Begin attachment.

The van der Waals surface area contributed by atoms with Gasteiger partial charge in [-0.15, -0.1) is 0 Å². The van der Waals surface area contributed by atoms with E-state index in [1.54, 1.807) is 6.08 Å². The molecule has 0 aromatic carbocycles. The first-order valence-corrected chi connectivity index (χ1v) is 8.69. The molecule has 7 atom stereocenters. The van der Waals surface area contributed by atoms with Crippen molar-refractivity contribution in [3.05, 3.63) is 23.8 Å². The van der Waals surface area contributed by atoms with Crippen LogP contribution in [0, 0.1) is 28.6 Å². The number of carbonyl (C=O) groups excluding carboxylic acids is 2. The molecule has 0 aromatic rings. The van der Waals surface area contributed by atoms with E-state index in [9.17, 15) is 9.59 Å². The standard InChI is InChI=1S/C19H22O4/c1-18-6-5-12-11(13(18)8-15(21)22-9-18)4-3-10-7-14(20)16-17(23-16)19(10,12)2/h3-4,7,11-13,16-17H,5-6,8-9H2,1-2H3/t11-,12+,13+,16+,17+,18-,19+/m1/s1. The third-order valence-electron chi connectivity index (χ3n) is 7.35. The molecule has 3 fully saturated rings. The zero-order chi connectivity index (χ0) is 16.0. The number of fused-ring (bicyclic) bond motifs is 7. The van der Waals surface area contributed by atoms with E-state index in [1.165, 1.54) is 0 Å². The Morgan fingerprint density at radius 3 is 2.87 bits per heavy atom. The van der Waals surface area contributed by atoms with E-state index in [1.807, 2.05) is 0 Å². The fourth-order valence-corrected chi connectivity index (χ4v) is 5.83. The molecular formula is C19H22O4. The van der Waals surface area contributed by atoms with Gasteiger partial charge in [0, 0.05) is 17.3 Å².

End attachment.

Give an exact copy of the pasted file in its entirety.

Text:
The van der Waals surface area contributed by atoms with Gasteiger partial charge in [-0.15, -0.1) is 0 Å². The van der Waals surface area contributed by atoms with E-state index in [1.54, 1.807) is 6.08 Å². The molecule has 0 aromatic carbocycles. The first-order valence-corrected chi connectivity index (χ1v) is 8.69. The molecule has 7 atom stereocenters. The van der Waals surface area contributed by atoms with Crippen molar-refractivity contribution in [3.05, 3.63) is 23.8 Å². The van der Waals surface area contributed by atoms with Crippen LogP contribution in [0, 0.1) is 28.6 Å². The number of carbonyl (C=O) groups excluding carboxylic acids is 2. The molecule has 0 aromatic rings. The van der Waals surface area contributed by atoms with E-state index in [9.17, 15) is 9.59 Å². The standard InChI is InChI=1S/C19H22O4/c1-18-6-5-12-11(13(18)8-15(21)22-9-18)4-3-10-7-14(20)16-17(23-16)19(10,12)2/h3-4,7,11-13,16-17H,5-6,8-9H2,1-2H3/t11-,12+,13+,16+,17+,18-,19+/m1/s1. The third-order valence-electron chi connectivity index (χ3n) is 7.35. The molecule has 3 fully saturated rings. The zero-order chi connectivity index (χ0) is 16.0. The number of fused-ring (bicyclic) bond motifs is 7. The van der Waals surface area contributed by atoms with E-state index in [1.165, 1.54) is 0 Å². The Morgan fingerprint density at radius 3 is 2.87 bits per heavy atom. The van der Waals surface area contributed by atoms with E-state index in [1.807, 2.05) is 0 Å². The fourth-order valence-corrected chi connectivity index (χ4v) is 5.83. The molecular formula is C19H22O4. The van der Waals surface area contributed by atoms with Gasteiger partial charge in [0, 0.05) is 17.3 Å².